Tuesday, November 21, 2017

Twenty Excellent Reasons, by Bennett R. Coles

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(Military SF) The rebellion on Thor is getting worse, and Jack has to lead a mission from orbit to rescue some hostages. His craft isn’t designed for this, there’s no ground support at all, and he’s got a newbie to nursemaid. (5,976 words; Time: 19m)

Rating: ★★★★★ Tense, exciting, and stirring.

"Twenty Excellent Reasons," by (edited by Bryan Thomas Schmidt), appeared in (RSR review), published on by .

Mini-Review (click to view--possible spoilers)

Pro: The superficial plot is straightforward: rescue the hostages, but there’s a deeper plot, which is about Jack maturing into a real leader. The cost of the mission is high, we know Jack feels it keenly, and we know his promotion is well-deserved, which makes for an emotional ending.

At the start, Jack doesn’t care about the lieutenants “stressing.” He just wants to do his job and not worry about the bigger picture. Even having another person in his Hawk bothers him.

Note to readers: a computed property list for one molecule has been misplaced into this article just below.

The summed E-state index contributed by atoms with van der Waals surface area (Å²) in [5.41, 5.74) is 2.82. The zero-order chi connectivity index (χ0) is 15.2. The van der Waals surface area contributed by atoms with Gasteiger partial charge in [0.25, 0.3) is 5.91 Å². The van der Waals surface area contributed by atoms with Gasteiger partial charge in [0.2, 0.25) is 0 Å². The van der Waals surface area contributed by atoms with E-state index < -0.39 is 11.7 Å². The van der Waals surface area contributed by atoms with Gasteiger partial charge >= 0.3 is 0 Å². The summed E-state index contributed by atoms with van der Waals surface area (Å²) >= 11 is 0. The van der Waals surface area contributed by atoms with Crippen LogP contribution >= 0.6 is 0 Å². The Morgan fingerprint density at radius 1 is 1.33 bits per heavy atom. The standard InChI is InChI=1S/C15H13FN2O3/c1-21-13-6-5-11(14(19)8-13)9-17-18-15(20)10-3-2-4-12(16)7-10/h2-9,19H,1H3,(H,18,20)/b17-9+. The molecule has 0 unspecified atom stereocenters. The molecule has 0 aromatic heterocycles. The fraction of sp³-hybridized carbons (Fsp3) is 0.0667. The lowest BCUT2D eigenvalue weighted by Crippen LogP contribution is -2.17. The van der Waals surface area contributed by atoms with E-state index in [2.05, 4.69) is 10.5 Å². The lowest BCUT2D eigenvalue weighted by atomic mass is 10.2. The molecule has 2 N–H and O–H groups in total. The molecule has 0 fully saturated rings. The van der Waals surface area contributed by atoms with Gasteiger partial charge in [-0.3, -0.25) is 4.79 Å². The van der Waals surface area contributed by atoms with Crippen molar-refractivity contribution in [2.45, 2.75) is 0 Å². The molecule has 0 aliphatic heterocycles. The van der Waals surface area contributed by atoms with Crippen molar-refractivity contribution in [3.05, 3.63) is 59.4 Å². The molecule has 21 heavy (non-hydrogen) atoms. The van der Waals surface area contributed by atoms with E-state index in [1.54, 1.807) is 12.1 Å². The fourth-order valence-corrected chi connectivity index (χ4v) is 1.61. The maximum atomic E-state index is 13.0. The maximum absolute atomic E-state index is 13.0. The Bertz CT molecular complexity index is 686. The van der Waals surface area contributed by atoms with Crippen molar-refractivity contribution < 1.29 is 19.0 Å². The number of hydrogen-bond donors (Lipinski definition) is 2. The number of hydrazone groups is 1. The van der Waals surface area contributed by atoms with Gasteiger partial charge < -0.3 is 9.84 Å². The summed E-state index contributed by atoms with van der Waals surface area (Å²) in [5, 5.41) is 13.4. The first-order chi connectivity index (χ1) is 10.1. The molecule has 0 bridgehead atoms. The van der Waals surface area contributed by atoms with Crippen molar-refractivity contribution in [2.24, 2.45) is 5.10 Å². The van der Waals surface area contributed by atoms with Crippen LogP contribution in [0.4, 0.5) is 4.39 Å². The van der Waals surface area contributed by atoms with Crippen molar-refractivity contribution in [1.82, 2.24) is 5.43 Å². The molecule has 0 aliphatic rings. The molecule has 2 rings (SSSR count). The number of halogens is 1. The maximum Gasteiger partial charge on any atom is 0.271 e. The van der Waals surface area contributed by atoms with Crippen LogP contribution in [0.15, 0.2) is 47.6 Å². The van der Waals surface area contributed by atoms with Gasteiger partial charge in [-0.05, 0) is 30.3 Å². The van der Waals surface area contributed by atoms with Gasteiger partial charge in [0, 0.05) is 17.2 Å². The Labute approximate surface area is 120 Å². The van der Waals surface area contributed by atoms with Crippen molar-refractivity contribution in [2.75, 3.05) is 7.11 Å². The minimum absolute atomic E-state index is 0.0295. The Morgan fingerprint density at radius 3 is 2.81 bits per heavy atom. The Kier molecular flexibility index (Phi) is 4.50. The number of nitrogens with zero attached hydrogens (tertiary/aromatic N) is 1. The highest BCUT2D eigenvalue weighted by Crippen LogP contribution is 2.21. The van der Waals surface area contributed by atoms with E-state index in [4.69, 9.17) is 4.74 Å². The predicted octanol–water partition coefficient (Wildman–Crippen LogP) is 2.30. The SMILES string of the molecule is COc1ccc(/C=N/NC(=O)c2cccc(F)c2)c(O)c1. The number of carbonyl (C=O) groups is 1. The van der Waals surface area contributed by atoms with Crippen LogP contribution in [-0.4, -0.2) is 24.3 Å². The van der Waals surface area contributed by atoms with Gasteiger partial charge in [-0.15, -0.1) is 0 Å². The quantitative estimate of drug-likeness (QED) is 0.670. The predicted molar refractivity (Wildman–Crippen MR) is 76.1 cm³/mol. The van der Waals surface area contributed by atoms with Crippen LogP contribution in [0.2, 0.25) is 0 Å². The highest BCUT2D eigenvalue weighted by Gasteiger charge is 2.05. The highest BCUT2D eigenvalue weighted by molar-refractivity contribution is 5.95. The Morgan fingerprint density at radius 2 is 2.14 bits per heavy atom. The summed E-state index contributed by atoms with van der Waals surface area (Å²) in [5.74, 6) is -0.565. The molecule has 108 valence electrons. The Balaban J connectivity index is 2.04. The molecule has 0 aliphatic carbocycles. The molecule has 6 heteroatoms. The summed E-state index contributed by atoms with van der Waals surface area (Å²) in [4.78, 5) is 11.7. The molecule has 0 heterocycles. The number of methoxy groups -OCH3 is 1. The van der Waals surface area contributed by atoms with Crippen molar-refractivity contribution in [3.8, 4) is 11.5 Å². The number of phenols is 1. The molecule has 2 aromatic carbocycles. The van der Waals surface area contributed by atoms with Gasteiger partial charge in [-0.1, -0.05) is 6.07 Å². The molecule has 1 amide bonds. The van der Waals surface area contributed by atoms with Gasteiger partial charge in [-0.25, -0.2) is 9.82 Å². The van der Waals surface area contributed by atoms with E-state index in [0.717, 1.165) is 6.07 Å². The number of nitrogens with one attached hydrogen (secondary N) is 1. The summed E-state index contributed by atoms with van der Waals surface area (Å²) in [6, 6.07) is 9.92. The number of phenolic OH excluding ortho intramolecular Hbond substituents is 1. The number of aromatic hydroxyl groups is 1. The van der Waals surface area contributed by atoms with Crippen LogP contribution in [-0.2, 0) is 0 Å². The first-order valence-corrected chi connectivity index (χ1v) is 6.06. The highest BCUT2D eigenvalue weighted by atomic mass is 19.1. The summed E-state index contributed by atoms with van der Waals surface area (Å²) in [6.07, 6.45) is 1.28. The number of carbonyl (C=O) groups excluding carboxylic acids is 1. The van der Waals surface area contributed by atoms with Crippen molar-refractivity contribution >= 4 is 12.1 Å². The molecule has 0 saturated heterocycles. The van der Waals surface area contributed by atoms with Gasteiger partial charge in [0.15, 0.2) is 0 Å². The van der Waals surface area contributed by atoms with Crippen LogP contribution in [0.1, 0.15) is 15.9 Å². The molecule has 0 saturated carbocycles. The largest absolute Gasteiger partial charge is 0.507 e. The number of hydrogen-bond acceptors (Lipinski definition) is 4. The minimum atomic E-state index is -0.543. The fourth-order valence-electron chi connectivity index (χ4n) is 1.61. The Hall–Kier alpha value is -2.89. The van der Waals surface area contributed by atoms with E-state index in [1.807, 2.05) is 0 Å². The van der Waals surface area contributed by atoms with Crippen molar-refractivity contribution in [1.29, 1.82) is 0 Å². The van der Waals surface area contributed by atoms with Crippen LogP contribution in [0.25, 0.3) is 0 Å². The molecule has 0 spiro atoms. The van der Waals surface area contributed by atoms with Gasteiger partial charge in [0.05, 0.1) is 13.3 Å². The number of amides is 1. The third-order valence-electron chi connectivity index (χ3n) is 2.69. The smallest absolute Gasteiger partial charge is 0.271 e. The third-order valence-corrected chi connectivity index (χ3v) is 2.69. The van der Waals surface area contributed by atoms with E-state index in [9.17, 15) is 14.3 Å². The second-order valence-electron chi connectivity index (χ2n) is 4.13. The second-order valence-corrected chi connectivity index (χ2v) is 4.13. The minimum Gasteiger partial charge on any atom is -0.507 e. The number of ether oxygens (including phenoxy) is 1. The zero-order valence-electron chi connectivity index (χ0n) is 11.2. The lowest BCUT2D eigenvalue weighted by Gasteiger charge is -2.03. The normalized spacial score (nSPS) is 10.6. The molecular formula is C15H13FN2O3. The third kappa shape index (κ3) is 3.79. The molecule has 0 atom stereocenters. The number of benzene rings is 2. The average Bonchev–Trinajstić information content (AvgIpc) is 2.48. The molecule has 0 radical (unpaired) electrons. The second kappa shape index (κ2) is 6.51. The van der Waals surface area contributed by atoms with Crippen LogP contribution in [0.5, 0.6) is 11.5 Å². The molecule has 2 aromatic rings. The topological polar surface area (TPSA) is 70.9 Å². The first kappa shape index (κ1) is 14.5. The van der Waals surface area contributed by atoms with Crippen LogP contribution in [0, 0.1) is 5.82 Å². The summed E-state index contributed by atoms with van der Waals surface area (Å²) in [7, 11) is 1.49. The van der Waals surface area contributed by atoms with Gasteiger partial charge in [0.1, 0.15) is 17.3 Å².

But even on the approach, he makes a point of giving Singh useful work to do—he knows he has a responsibility, and he makes at least some effort to live up to it.

So we’re not completely surprised when Jack decides to try to rescue the Axe-One team. What’s outstanding is that, first, he makes the hard call to leave dead soldiers behind. Then he makes the even harder call to leave live ones behind. Finally, his triage calculation is that the special forces guys can get away and that he can save all of the wounded—and he makes them obey that order.

Back on the ship, he doesn’t see himself as a hero, nor does Singh. “I’m glad I don’t have that on my conscience” is all she says. But we know he’s a hero, and so does the captain. His promotion makes perfect sense, even if he himself doesn’t realize it.

Naturally all of this fighting, struggling, nearly-crashing, etc. makes for a very tense narrative with almost no dull moments at all.

Con: The astrodynamics doesn’t work. An orbital vehicle, like the Frankfurt, will be going much, much faster than a suborbital one, like Axe-two. The intercept could never work in the way he describes it.

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